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Tick-borne Heartland virus on the rise

CDC warns that Lone Star ticks may carry a new but growing tick-borne disease.
Photo Credit: Centers for Disease Control and Prevention (cdc.gov)

In a March 27 press release, Centers for Disease Control and Prevention (CDC) reports that a relatively new tick-borne virus has spread from its origin state (Missouri) to Tennessee. By the end of March 2014, eight cases of Heartland virus disease had been identified among residents of Missouri and Tennessee. Additional cases reported in early April brought the total closer to a dozen. First encountered in 2009 and identified in 2012, the Heartland virus packs quite a punch.

According to the CDC’s Division of Vector-Borne Diseases (DVBD), the Heartland virus belongs to a family of viruses called Phleboviruses. Though researchers are still trying to pinpoint how people become infected with Heartland virus, recent studies suggest that Lone Star ticks may transmit the virus. As reported in August 2013, experts warned that the Lone Star tick population was rising at an alarming rate.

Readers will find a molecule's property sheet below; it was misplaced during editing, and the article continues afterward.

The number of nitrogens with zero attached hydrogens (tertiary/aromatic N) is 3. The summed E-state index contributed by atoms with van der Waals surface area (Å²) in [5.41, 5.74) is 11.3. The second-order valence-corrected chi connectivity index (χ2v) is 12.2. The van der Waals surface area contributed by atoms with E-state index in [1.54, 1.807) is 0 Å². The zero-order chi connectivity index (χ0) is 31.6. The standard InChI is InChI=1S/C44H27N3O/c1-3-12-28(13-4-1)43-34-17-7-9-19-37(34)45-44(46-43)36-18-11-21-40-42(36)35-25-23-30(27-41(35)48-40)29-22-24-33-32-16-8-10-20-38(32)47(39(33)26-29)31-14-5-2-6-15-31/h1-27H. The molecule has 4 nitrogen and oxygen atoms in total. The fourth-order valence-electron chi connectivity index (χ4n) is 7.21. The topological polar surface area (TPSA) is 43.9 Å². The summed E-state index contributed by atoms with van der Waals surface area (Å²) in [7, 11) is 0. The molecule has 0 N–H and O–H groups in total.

Heartland virus was first reported in two northwestern Missouri farmers who were hospitalized in 2009 with what was thought to be ehrlichiosis, a tick-borne disease. When the patients failed to improve with treatment and testing failed to confirm ehlrlichiosis, CDC eventually identified the cause of illness was a previously unknown virus, now called Heartland virus.

Symptoms and treatment

Common denominators for all patients diagnosed with Heartland virus are as follows:

  • Symptoms emerge between May and September
  • Fever
  • Fatigue
  • Low numbers of cells that fight infection and that help blood clot

Some infected patients also complained of headaches, muscle aches, diarrhea, appetite loss, or nausea. Most required hospitalization for their illness but fully recovered. Treatment includes intravenous fluids and treatment for pain or fever. One elderly patient died as a result of the Heartland virus.

Prevention is key

When it comes to tick-borne diseases, the best defense is a good offense. To prevent tick bites the CDC recommends:

  • Use insect repellents
  • Wear long sleeves and pants
  • Avoid bushy and wooded areas
  • Perform thorough tick checks after spending time outdoors

Would you recognize a Lone Star tick if you saw one? To learn more about ticks and the diseases each may carry, click here.

To read other articles by this author, click here.